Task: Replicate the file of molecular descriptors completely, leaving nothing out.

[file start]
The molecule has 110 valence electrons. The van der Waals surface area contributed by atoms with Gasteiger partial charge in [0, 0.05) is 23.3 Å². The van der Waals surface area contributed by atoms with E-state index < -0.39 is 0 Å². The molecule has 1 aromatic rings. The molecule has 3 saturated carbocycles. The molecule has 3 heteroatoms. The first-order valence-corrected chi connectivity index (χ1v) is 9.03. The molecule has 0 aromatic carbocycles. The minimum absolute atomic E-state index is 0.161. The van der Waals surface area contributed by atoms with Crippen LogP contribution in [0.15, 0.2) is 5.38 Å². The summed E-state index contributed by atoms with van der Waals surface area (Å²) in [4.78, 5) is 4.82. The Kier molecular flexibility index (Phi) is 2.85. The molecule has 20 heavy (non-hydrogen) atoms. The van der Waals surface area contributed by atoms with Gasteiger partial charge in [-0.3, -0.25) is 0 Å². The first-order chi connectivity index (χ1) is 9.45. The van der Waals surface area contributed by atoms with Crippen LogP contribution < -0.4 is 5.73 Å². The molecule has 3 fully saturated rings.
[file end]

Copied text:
The molecule has 110 valence electrons. The van der Waals surface area contributed by atoms with Gasteiger partial charge in [0, 0.05) is 23.3 Å². The van der Waals surface area contributed by atoms with E-state index < -0.39 is 0 Å². The molecule has 1 aromatic rings. The molecule has 3 saturated carbocycles. The molecule has 3 heteroatoms. The first-order valence-corrected chi connectivity index (χ1v) is 9.03. The molecule has 0 aromatic carbocycles. The minimum absolute atomic E-state index is 0.161. The van der Waals surface area contributed by atoms with Crippen LogP contribution in [0.15, 0.2) is 5.38 Å². The summed E-state index contributed by atoms with van der Waals surface area (Å²) in [4.78, 5) is 4.82. The Kier molecular flexibility index (Phi) is 2.85. The molecule has 20 heavy (non-hydrogen) atoms. The van der Waals surface area contributed by atoms with Gasteiger partial charge in [-0.3, -0.25) is 0 Å². The first-order chi connectivity index (χ1) is 9.45. The van der Waals surface area contributed by atoms with Crippen LogP contribution < -0.4 is 5.73 Å². The molecule has 3 fully saturated rings.